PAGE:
The activities in the field of "nanosensor technology" focus on chemical sensors that operate in the gas phase. These are characterized by large (inner) surfaces to allow maximum interaction with the chemical substances to be detected. This large surface area is realized by using nanoscopic or nanoporous materials as sensitive layers. This requires the fabrication of suitable nanoparticles and nanostructures. A large number of sensitive materials have already been developed and investigated at IESM, partly in collaboration with other TUBAF institutes, for use in the gas phase (e.g., for breath analysis in the medical field or process fluid and environment analysis for Industry 4.0 applications). These include self-assembling nanocomposites based on metal nanoparticles (NP) and various organic linkers, coordination polymers, metal-organic networks (MOFs), and graphene-based materials. These are miniaturizable, easy to vary in composition, and therefore promising for high-sensitivity sensors. Nanoporous metal oxides (as humidity sensors) are also the subject of investigation at the institute. These sensitive materials are deposited on transducers developed at IESM. Monocrystalline Si wafers, glass, polymers or even paper serve as substrates for interdigital electrodes, which allow resistive or capacitive signals to be read out. In order to develop a fundamental understanding of how the sensors work, a large number of sensory tests are carried out at IESM during interaction with the molecules to be detected.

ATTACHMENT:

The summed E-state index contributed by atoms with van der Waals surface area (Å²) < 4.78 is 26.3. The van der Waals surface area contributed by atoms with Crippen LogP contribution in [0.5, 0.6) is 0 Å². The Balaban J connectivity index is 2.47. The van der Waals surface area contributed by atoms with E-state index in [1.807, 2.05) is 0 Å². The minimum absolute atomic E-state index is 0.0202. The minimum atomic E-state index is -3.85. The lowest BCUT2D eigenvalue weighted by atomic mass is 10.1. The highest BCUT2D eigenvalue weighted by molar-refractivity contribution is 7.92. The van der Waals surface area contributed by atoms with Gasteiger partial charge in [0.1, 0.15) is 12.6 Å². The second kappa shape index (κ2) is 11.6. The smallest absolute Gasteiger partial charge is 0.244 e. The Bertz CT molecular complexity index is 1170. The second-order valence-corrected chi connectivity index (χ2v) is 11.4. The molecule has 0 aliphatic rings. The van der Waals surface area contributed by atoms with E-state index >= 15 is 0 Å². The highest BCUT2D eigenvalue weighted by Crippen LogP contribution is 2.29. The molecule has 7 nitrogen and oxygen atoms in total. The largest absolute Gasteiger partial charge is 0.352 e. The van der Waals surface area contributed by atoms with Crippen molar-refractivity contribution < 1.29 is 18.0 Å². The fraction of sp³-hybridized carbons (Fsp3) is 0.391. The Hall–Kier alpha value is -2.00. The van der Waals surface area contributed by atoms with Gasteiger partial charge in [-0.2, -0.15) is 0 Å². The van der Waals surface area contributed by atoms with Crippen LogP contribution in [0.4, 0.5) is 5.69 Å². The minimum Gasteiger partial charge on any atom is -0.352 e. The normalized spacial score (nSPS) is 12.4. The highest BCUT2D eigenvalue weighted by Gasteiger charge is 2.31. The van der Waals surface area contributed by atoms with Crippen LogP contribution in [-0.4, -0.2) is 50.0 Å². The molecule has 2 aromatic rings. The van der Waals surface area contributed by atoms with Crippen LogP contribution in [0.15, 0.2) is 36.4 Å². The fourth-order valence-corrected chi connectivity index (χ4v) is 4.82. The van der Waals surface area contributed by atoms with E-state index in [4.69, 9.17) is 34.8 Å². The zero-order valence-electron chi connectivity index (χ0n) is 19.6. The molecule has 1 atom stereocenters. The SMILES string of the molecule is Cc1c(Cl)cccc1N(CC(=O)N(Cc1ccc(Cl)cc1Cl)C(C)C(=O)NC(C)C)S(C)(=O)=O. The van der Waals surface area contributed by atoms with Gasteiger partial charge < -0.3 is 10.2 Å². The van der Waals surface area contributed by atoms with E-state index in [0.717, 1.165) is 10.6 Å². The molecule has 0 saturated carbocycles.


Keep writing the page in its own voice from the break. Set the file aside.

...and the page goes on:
In the area of high temperature sensors, IESM is developing monolithic potentiometric solid electrolyte sensors for use in the float glass industry for the detection of H2S either in the gas phase or the molten tin.
An additional topic for the "Nanosensorics" working group is coating technology, since all sensitive materials must either be applied to transducers for measurement or provided with metal electrodes in order to be read out. Surface morphology and composition play a decisive role for the wetting and adhesion properties of the sensitive layers.